Using S-P Chart and Bloom Taxonomy to Develop Intelligent Formative Assessment Tool

Using S-P Chart and Bloom Taxonomy to Develop Intelligent Formative Assessment Tool

Wen-Chih Chang (Chung Hua University, Taiwan), Hsuan-Che Yang (TungNan University, Taiwan), Timothy K. Shih (Asia University, Taiwan) and Louis R. Chao (Tamkang University, Taiwan)
DOI: 10.4018/978-1-60960-539-1.ch017
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E-learning provides a convenient and efficient way for learning. Formative assessment not only guides student in instruction and learning, diagnose skill or knowledge gaps, but also measures progress and evaluation. An efficient and convenient e-learning formative assessment system is the key character for e-learning. However, most e-learning systems didn’t provide methods for assessing learners’ abilities but true-score mode. In this article, Sato’s Student-Problem Chart (SP Chart) is applied to integrate with our proposed on-line assessment system. Teachers are able to analyze each learner easily and efficiently. In addition, the Bloom Taxonomy of Educational Objective supports each item in our assessment management system during the authoring time. In our proposed system, it provides groups of function for student, teacher, and system administrator. According to the SP Chart analysis and Bloom taxonomy of items, we can divide all items into four types, and students into six types. With these types of diagnosis analysis chart, teacher can modify or delete the items which are not proper. With diagnosis analysis chart of students, teachers can realize learners’ learning situation easily and efficiently.
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Assessment is the process to measure and analyze students’ performance and learning skill. Assessment is also able to give feedback both to the teacher and student in how to improve their future performance. Assessment can be denoted as the central part in learning and mental development. Robert Glaser (1962) first constructed an “Instructional System” which is composed of instructional goals, entering behavior, instructional procedures, and performance assessments. Instructors set instructional goals and apply appropriate teaching and learning activities for students. With the result and analysis of assessment, instructors can revise the related teaching strategies and change the learning materials to help the students to overcome the obstacles. Many studies concentrate on providing assessment system to test and to verify their point of views. Olly Gotel, Christelle Scharff and Andrew Wildenberg (2008) also combined with innovative pedagogical approach, which is based on students contributing programming problems to an open source web-based system that is used for student practice and instructor assessment of assignments. This requires students to construct comprehensive unit tests that can assure both the usability and accuracy of their work prior to deployment. Wang (2007) demonstrated a well designed on-line assessment system and strategy makes students achieve better learning effectiveness.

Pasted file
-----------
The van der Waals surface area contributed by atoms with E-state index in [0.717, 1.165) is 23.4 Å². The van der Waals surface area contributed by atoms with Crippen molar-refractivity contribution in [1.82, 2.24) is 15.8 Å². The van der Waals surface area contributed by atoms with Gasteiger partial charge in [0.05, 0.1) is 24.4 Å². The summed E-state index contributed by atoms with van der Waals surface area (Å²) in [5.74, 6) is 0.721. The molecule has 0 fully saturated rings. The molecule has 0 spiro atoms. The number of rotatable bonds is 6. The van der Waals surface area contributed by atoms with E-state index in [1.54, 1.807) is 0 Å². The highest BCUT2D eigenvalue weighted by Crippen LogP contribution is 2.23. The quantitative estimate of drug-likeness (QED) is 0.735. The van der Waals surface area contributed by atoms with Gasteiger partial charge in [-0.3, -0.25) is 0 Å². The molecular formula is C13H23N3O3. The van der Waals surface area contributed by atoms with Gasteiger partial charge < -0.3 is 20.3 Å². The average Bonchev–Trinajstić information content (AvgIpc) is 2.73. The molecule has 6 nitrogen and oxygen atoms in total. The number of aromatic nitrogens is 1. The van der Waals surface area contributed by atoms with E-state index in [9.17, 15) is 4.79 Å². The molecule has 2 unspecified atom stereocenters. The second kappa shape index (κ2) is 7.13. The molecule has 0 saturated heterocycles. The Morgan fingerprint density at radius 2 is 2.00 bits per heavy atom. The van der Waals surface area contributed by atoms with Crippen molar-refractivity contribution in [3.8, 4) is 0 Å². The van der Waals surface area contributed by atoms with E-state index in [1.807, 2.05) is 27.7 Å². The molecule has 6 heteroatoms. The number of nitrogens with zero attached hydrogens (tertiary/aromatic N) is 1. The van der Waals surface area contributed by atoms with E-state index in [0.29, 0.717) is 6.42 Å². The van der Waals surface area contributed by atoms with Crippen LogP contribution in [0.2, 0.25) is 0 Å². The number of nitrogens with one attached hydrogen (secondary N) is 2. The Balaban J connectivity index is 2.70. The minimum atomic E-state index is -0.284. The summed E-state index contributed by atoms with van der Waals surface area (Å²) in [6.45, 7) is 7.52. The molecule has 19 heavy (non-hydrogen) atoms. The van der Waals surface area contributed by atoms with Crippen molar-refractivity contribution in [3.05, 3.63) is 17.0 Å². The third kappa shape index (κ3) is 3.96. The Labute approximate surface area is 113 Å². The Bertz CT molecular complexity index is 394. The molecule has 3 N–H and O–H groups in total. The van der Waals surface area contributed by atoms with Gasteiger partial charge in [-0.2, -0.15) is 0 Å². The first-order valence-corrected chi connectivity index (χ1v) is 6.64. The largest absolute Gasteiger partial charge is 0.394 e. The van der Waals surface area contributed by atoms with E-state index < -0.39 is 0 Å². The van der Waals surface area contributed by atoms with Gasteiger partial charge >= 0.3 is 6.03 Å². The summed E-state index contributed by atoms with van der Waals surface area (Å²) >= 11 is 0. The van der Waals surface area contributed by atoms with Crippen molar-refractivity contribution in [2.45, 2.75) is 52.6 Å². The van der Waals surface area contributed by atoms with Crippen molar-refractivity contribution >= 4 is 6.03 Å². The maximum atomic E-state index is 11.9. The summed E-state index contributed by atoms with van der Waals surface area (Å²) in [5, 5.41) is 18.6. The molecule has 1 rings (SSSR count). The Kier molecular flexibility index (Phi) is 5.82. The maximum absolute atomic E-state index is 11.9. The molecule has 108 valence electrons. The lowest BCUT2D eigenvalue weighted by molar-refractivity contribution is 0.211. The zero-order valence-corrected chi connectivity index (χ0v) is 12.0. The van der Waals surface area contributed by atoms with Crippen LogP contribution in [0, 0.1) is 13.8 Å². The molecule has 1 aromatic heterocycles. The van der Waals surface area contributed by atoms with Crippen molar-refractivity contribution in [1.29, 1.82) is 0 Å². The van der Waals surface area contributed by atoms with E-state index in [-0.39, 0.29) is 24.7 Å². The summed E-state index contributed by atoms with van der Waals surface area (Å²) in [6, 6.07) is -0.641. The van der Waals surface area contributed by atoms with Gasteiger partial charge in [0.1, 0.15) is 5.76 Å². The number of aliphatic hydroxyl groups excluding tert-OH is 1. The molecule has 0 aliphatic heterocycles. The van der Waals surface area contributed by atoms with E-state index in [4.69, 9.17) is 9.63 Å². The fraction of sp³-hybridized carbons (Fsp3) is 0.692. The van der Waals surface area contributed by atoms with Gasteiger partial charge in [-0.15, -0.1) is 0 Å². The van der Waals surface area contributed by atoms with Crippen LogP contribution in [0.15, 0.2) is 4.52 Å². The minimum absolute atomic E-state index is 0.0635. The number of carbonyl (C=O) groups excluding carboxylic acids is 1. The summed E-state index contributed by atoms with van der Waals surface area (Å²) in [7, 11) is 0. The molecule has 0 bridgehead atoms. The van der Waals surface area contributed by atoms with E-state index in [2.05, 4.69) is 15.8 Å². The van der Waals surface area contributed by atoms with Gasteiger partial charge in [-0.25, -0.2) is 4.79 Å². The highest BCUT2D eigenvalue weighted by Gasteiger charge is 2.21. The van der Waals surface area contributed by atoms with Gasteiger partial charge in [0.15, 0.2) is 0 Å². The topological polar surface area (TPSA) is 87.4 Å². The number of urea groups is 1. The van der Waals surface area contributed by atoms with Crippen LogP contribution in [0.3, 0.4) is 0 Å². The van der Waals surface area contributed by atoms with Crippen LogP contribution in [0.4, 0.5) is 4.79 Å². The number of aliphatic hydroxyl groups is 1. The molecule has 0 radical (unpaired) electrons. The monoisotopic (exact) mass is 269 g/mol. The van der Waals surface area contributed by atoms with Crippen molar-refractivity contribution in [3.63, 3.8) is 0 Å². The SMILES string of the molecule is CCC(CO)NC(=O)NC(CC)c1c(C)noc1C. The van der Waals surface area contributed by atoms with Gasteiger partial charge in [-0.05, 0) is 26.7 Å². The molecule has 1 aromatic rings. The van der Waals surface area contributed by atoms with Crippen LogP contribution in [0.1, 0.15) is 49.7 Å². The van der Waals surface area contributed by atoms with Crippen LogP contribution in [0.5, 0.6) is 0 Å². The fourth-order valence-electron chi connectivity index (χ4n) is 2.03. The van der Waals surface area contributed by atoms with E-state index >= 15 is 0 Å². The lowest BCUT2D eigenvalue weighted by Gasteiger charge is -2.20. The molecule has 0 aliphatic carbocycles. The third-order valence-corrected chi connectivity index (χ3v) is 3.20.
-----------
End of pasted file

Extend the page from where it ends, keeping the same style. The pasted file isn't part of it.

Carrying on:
Ebel and Frisbie (1991) observed that the terms “formative” were introduced by Scriven (1967) to describe the various roles of evaluation in curriculum development and instruction. Formative assessment is one of the assessment methods. It monitors the instructional process and determines whether learning is taking place as planned. Formative assessment assists learner learning, diagnoses learning knowledge gap, evaluates learning performance and measures teaching progress. Teachers could modify the teaching techniques and tutoring strategies, and determine what knowledge concept needs more teaching or more exercises. After a period of time, teachers can collect the assessment result to make some adjustments for future performance. Formative assessment not only guides student instruction and learning, diagnoses skill or knowledge gaps, but also measures progress and evaluate instruction. Teachers apply formative assessment to decide what concepts require more teaching and what teaching techniques require modification. Over time, educators use results to evaluate instruction strategies, curriculum and teachers, and make adjustments for better student performance.

The learning cycle used in these lesson plans follows Bybee's (1997) five steps of Engagement, Exploration, Explanation, Elaboration, and Evaluation. As in any cycle, there's really no end to the process. After the elaboration ends, the engagement of the next learning cycle begins. Evaluation is not the last step. Evaluation occurs in all four parts of the learning cycle. The description of each part of the learning cycle draws extensively from our previous works (Lin, Nigel H., Chang W.C., Shih T. K., & Keh H.C., 2005; Chang W.C., Hsu H.H., Shih T. K., & Wang C.C., 2005).

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